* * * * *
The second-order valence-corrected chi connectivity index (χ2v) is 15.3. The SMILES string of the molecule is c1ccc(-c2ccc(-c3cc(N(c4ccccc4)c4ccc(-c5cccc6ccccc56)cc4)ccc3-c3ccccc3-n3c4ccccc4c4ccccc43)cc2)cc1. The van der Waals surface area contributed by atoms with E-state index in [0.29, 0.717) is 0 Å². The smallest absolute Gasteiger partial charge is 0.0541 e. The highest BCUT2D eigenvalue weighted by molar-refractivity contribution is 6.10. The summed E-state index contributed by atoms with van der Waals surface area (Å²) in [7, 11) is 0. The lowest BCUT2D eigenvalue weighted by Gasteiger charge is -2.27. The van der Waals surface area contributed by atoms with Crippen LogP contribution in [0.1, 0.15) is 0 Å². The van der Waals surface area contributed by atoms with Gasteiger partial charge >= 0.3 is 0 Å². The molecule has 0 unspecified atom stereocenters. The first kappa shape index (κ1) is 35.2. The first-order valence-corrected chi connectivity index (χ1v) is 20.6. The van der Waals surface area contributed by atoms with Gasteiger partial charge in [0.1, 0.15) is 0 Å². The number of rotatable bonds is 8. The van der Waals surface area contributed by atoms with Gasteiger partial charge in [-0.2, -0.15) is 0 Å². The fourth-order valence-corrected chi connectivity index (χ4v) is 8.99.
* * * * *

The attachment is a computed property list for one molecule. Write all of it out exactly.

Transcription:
The second-order valence-corrected chi connectivity index (χ2v) is 15.3. The SMILES string of the molecule is c1ccc(-c2ccc(-c3cc(N(c4ccccc4)c4ccc(-c5cccc6ccccc56)cc4)ccc3-c3ccccc3-n3c4ccccc4c4ccccc43)cc2)cc1. The van der Waals surface area contributed by atoms with E-state index in [0.29, 0.717) is 0 Å². The smallest absolute Gasteiger partial charge is 0.0541 e. The highest BCUT2D eigenvalue weighted by molar-refractivity contribution is 6.10. The summed E-state index contributed by atoms with van der Waals surface area (Å²) in [7, 11) is 0. The lowest BCUT2D eigenvalue weighted by Gasteiger charge is -2.27. The van der Waals surface area contributed by atoms with Crippen LogP contribution in [0.1, 0.15) is 0 Å². The van der Waals surface area contributed by atoms with Gasteiger partial charge >= 0.3 is 0 Å². The molecule has 0 unspecified atom stereocenters. The first kappa shape index (κ1) is 35.2. The first-order valence-corrected chi connectivity index (χ1v) is 20.6. The van der Waals surface area contributed by atoms with Gasteiger partial charge in [0.1, 0.15) is 0 Å². The number of rotatable bonds is 8. The van der Waals surface area contributed by atoms with Gasteiger partial charge in [-0.2, -0.15) is 0 Å². The fourth-order valence-corrected chi connectivity index (χ4v) is 8.99.